Mendoza-Pinto, C, M García-Carrasco, V Vallejo-Ruiz, S Méndez-Martínez, A Taboada-Cole, I Etchegaray-Morales, M Muñóz-Guarneros, J Reyes-Leyva, and A López-Colombo. “Incidence of Cervical Human Papillomavirus Infection in Systemic Lupus Erythematosus Women.” Lupus 26, no. 9 (August 2017): 944–51. doi:10.1177/0961203316686708.

National Institude for Health. 2018. “AIDSinfo: Guidelines for Prevention and Treatment of Opportunistic Infections in HIV-Infected Adults and Adolescents.” National Institute of Health https://aidsinfo.nih.gov/contentfiles/lvguidelines/glchunk/glchunk_343.pdf

Nelson, E. L., Wenzel, L. B., Osann, K., Dogan-Ates, A., Chantana, N., Reina-Patton, A., Laust, A. K., Nishimoto, K. P., Chicz-DeMet, A., du Pont, N. and Monk, B. J. 2008. “Stress, immunity, and cervical cancer: biobehavioral outcomes of a randomized clinical trial [corrected].” Clinical cancer research: an official journal of the American Association for Cancer Research14(7), 2111-8. 10.1007/s12160-007-9007-6

Planned Parenthood. N.d. “What is cryotherapy?” Planned Parenthood. https://www.plannedparenthood.org/learn/cancer/cervical-cancer/what-cryotherapy

Rooney, Kristin and Domar, Alice. 2018 “The relationship between stress and infertility.” Dialogues in clinical Neuroscience 20(1):41- 47 https://www.ncbi.nlm.nih.gov/pmc/articles/PMC6016043/#ref3  

Thomas, T. 2016. “Cancer Prevention: HPV Vaccination.” Seminars in Oncology Nursing 32 (3):273-280.

https://doi.org/10.1016/j.soncn.2016.05.007

Trimble, Cornelia Liu. 2015. “Kicking Cancer’s Butt.” Filmed December 2015 at TEDxBEaconStreet, Brookline, MA. 13:42. https://www.youtube.com/watch?v=hx3Cbj-_IIE

Wallace, Robin. 2011. “The common cold of the sexually active world: HPV.” Bedsider. https://www.bedsider.org/features/104-the-common-cold-of-the-sexually-active-world-hpv

Watson, Margot. N.d. “How often do I need a Pap smear?” Johns Hopkins Medicine. https://www.hopkinsmedicine.org/signature_obgyn/patient_information/ask_expert/gynecology-q-a/how-often-do-I-need-a-pap-smear.html

 

Acharya, G., Kjeldberg, I., Hansen, S.M. et al. “Pregnancy outcome after loop electrosurgical excision procedure for the management of cervical intraepithelial neoplasia.” Archives of Gynecology Obstetrics. 272 (2): 109. https://doi.org/10.1007/s00404-005-0727-1

Association of American Public Health Professionals. N.d. “Health Matters Facts Sheets: Making Sense of Cervical Cancer.” Accessed January 14, 2019. https://arhp.org/reproductive-cancers/16-publications-and-resources/patient-resources/215-health-matters-fact-sheets-making-sense-of-cervical-cancer

Center for Disease Control and Prevention. 2015. “Inside Knowledge About Gynecological Cancer.”https://www.cdc.gov/cancer/knowledge/provider-education/cervical/recommendations.htm  

Cooper, Danielle; Menefee Gary. 2018. “Conization of Cervix.” NCBI Bookshelf. National Library of Medicine, National Institute of Health. https://www.ncbi.nlm.nih.gov/books/NBK441845/

Hopkins Medical Center. N.d. “Sidney Kimmel Cancer Center: Cervical Dysplasia.” https://www.hopkinsmedicine.org/kimmel_cancer_center/centers/cervical_dysplasia/index.html

Khan, Michelle J., and Karen K. Smith-Mccune. 2014. “Treatment of Cervical Precancers.” Obstetrics & Gynecology 123 (6), 1339-1343.  10.1097/AOG.0000000000000287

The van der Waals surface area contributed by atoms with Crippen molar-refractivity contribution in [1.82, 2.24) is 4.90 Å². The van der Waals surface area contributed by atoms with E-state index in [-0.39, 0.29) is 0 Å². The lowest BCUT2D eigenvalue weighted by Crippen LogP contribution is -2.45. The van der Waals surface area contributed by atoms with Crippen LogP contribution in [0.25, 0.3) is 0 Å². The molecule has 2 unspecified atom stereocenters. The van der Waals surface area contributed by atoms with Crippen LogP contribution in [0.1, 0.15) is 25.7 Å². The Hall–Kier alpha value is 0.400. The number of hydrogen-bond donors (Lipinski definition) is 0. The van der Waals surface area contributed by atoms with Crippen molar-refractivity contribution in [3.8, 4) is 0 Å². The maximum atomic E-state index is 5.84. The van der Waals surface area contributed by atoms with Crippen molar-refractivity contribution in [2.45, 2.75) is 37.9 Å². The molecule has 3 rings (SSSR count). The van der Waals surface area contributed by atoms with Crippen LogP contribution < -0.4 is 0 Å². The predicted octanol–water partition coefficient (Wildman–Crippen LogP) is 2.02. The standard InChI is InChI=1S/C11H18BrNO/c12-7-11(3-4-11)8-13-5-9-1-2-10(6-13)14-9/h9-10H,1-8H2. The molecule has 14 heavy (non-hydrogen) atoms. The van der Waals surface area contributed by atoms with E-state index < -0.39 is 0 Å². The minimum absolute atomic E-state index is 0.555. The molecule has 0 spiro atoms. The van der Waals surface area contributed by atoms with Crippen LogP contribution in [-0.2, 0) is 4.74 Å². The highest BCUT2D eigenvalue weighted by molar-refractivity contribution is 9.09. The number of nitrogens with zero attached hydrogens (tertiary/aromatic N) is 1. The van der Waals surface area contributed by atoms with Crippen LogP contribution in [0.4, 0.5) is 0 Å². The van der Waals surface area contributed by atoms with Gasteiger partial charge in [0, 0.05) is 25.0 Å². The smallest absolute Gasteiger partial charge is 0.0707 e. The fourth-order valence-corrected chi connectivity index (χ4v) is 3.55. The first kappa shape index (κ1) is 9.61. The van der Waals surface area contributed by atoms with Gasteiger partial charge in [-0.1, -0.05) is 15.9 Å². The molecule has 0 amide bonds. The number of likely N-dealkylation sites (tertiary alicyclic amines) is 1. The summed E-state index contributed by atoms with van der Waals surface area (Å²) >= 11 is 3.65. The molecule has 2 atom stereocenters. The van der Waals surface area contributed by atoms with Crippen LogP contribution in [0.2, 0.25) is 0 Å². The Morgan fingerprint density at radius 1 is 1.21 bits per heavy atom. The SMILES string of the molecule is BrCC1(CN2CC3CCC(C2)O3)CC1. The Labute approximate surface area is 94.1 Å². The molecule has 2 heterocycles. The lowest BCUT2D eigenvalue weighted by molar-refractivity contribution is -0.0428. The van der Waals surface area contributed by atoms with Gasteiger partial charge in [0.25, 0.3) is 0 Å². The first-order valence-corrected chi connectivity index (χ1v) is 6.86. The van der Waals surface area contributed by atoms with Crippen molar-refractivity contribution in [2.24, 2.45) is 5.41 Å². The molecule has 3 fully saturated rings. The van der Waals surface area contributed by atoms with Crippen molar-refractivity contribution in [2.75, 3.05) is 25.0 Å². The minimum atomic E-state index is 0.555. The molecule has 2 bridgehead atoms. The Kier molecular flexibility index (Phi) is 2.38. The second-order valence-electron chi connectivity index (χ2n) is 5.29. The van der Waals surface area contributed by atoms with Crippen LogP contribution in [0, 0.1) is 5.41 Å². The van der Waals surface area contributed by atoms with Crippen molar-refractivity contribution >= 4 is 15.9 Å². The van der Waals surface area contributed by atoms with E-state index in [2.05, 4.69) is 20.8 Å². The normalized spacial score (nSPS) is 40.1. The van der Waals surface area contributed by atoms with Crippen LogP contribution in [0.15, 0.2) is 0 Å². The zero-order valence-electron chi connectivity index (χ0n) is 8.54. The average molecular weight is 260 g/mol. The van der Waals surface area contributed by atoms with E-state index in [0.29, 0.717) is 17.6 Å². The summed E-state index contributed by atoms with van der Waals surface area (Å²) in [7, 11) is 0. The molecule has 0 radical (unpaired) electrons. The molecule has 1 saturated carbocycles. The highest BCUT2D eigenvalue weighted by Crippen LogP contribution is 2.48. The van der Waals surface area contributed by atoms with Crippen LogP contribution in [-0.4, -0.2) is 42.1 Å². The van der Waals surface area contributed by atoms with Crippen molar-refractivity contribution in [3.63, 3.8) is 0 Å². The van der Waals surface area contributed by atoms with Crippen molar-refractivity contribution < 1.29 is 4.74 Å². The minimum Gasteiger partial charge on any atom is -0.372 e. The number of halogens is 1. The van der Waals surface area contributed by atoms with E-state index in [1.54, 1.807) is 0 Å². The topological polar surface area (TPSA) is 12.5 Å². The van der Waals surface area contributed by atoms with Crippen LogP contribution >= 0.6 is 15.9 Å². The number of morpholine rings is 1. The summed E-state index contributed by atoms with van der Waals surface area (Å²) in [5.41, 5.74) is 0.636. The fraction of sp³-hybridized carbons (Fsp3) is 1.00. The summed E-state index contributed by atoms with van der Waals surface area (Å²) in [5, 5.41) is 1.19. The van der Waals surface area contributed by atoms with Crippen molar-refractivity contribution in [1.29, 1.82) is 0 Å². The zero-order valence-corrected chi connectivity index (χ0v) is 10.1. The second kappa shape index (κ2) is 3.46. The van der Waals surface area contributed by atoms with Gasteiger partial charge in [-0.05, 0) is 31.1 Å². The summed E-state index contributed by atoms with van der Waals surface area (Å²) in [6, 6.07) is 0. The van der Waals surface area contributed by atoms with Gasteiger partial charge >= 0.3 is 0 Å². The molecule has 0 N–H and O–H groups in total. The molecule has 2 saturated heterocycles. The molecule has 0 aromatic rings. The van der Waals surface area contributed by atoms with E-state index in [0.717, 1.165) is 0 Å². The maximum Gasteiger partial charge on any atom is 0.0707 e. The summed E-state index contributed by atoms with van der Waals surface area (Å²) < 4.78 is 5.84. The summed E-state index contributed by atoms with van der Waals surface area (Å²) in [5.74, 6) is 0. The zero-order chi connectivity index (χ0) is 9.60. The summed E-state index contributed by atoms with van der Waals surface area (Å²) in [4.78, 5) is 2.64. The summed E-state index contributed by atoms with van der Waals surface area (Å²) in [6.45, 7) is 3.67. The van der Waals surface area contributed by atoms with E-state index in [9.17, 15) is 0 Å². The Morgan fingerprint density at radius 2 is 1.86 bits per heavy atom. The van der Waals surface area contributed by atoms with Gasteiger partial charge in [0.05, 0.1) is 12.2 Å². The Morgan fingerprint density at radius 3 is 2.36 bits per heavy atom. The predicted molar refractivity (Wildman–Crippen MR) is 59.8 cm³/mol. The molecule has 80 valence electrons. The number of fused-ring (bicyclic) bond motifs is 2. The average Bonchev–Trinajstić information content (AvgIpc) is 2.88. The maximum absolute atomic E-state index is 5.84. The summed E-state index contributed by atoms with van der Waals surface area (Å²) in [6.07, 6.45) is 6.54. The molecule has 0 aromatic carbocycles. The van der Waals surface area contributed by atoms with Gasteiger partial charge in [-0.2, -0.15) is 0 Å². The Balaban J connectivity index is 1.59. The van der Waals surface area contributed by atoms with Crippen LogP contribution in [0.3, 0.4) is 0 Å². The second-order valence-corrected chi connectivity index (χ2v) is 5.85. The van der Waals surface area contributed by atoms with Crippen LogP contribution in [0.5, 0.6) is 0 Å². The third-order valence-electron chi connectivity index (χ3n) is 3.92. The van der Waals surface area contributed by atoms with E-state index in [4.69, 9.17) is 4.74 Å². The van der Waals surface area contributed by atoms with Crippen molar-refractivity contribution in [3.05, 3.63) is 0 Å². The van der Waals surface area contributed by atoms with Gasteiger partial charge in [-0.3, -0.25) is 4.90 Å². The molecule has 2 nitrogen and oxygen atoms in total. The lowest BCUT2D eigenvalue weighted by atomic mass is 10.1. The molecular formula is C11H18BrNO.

Krantz, David; Thorn, Beverly; Klecolt-Glaser. 2016. “How stress affects your health.” American Psychological Associationhttps://www.apa.org/helpcenter/stress.aspx 

Maclean D, Ollner A, Hosein SR. 2016. “HPV, cervical dysplasia and cervical cancer.” CATIE.        https://www.catie.ca/fact-sheets/infections/hpv-cervical-dysplasia-and-cancer

Mendoza-Pinto, C, M García-Carrasco, V Vallejo-Ruiz, S Méndez-Martínez, A Taboada-Cole, I Etchegaray-Morales, M Muñóz-Guarneros, J Reyes-Leyva, and A López-Colombo. “Incidence of Cervical Human Papillomavirus Infection in Systemic Lupus Erythematosus Women.” Lupus 26, no. 9 (August 2017): 944–51. doi:10.1177/0961203316686708.

National Institude for Health. 2018. “AIDSinfo: Guidelines for Prevention and Treatment of Opportunistic Infections in HIV-Infected Adults and Adolescents.” National Institute of Health https://aidsinfo.nih.gov/contentfiles/lvguidelines/glchunk/glchunk_343.pdf

Nelson, E. L., Wenzel, L. B., Osann, K., Dogan-Ates, A., Chantana, N., Reina-Patton, A., Laust, A. K., Nishimoto, K. P., Chicz-DeMet, A., du Pont, N. and Monk, B. J. 2008. “Stress, immunity, and cervical cancer: biobehavioral outcomes of a randomized clinical trial [corrected].” Clinical cancer research: an official journal of the American Association for Cancer Research14(7), 2111-8. 10.1007/s12160-007-9007-6

Planned Parenthood. N.d. “What is cryotherapy?” Planned Parenthood. https://www.plannedparenthood.org/learn/cancer/cervical-cancer/what-cryotherapy

Rooney, Kristin and Domar, Alice. 2018 “The relationship between stress and infertility.” Dialogues in clinical Neuroscience 20(1):41- 47 https://www.ncbi.nlm.nih.gov/pmc/articles/PMC6016043/#ref3  

Thomas, T. 2016. “Cancer Prevention: HPV Vaccination.” Seminars in Oncology Nursing 32 (3):273-280.

https://doi.org/10.1016/j.soncn.2016.05.007

Trimble, Cornelia Liu. 2015. “Kicking Cancer’s Butt.” Filmed December 2015 at TEDxBEaconStreet, Brookline, MA. 13:42. https://www.youtube.com/watch?v=hx3Cbj-_IIE

Wallace, Robin. 2011. “The common cold of the sexually active world: HPV.” Bedsider. https://www.bedsider.org/features/104-the-common-cold-of-the-sexually-active-world-hpv

Watson, Margot. N.d. “How often do I need a Pap smear?” Johns Hopkins Medicine. https://www.hopkinsmedicine.org/signature_obgyn/patient_information/ask_expert/gynecology-q-a/how-often-do-I-need-a-pap-smear.html